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Thursday, July 19, 2012

Tisha B'Av: Messianic hope

Jerusalem Temple Destruction (Hayez)
Although Tisha B’Av has been traditionally associated with many of the worst calamities in Jewish history (sins of the scouts of Moses, destruction of the First and Second Temples, destruction of Jerusalem in 70 CE, failure of the Bar Kokhba revolt, the First Crusade, the expelling of Jews from England and Spain, and the Holocaust) - from out of the depths of this despair springs hope eternal. 

That is because Tisha B’Av has also been linked with the arrival of the Jewish Messiah.  The Hebrew words for “Messiah” (moshiah, moshiach, mashiahand mashiach) each mean “anointed [one]” – and often described kings and priests who were anointed with the type of oil described in Exodus 30:25 (a
“fragrant blend” of liquid myrrh, cinnamon, cane, cassia, and olive oil).  For example, the Bible refers to Cyrus the Great of Persia as “God’s anointed.”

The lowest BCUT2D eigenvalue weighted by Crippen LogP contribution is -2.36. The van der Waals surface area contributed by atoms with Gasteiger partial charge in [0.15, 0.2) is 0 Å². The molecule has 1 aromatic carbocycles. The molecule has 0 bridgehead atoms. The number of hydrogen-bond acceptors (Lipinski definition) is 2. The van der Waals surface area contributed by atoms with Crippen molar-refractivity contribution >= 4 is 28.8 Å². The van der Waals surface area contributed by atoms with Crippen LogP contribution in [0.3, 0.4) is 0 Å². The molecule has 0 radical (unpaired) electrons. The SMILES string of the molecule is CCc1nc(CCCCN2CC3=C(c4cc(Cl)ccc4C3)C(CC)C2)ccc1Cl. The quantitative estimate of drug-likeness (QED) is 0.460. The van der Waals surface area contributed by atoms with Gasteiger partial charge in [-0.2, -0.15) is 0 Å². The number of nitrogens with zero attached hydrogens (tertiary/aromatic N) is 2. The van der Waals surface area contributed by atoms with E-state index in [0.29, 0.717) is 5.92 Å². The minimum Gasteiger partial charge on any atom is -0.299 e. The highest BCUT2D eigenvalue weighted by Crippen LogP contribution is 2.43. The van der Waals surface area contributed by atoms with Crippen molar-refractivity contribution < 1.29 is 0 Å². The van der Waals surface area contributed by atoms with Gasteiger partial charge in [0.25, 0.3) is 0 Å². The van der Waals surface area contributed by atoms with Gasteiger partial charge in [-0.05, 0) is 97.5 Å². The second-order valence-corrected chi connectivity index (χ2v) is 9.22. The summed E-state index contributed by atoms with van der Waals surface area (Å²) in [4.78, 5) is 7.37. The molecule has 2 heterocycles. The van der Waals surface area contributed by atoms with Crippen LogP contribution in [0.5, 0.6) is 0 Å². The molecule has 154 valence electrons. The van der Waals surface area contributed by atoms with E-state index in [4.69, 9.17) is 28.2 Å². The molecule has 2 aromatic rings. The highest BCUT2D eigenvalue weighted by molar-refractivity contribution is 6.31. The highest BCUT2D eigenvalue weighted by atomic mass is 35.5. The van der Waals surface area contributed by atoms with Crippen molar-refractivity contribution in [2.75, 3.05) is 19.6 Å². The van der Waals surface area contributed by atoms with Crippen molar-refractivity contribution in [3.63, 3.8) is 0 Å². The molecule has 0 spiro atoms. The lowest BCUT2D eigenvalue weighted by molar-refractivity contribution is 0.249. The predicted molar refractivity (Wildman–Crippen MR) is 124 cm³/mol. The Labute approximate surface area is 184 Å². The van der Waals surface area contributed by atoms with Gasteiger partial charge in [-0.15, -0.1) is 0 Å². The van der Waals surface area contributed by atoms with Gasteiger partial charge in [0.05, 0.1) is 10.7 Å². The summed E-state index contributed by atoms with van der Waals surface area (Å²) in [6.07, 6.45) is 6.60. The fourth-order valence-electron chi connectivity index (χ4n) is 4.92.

The Orthodox Jewish term “Messiah” often refers specifically to a patrilineal descendant of the King
David/Solomon lineage “who will gather the Jews back into the land of Israel, usher in an era of peace, build the Third Temple, have a male heir and reinstitute the Sanhedrin, among other things.”  Wikipedia reports that many details concerning the advent of the Messiah can be found in the Talmud, which “describes a period of freedom and peace, which will be the time of ultimate goodness for the Jews and for all mankind.”

There are some Conservative Jews who already commemorate the establishment of the State of Israel as a Messianic sign.  They are prone to advise that Tisha B’Av fasting be ended at midday.  Others continue to fast all day while awaiting the Messiah’s complete arrival.  They, along with Maimonides and Habakkuk, proclaim:  Though he linger, wait for him; he will certainly come and will not delay.   


Copyright July 19, 2012 by Linda Van Slyke   All Rights Reserved

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